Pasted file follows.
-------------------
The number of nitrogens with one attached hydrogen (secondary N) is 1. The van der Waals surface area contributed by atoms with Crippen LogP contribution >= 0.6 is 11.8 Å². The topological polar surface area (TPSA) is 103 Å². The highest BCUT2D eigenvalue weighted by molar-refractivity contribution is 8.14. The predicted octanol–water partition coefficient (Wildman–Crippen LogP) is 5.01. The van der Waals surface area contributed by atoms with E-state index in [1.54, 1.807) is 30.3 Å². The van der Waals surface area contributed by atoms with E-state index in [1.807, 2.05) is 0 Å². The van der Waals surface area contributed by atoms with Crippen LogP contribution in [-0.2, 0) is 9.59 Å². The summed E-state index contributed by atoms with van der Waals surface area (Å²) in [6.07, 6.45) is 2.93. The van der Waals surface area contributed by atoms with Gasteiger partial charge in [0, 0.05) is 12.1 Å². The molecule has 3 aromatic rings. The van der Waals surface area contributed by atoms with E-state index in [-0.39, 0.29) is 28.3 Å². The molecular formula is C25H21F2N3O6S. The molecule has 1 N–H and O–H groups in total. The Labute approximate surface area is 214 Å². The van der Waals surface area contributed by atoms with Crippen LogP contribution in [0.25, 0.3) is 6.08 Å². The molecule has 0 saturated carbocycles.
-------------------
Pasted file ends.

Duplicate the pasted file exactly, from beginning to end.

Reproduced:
The number of nitrogens with one attached hydrogen (secondary N) is 1. The van der Waals surface area contributed by atoms with Crippen LogP contribution >= 0.6 is 11.8 Å². The topological polar surface area (TPSA) is 103 Å². The highest BCUT2D eigenvalue weighted by molar-refractivity contribution is 8.14. The predicted octanol–water partition coefficient (Wildman–Crippen LogP) is 5.01. The van der Waals surface area contributed by atoms with E-state index in [1.54, 1.807) is 30.3 Å². The van der Waals surface area contributed by atoms with E-state index in [1.807, 2.05) is 0 Å². The van der Waals surface area contributed by atoms with Crippen LogP contribution in [-0.2, 0) is 9.59 Å². The summed E-state index contributed by atoms with van der Waals surface area (Å²) in [6.07, 6.45) is 2.93. The van der Waals surface area contributed by atoms with Gasteiger partial charge in [0, 0.05) is 12.1 Å². The molecule has 3 aromatic rings. The van der Waals surface area contributed by atoms with E-state index in [-0.39, 0.29) is 28.3 Å². The molecular formula is C25H21F2N3O6S. The molecule has 1 N–H and O–H groups in total. The Labute approximate surface area is 214 Å². The van der Waals surface area contributed by atoms with Crippen LogP contribution in [0.25, 0.3) is 6.08 Å². The molecule has 0 saturated carbocycles.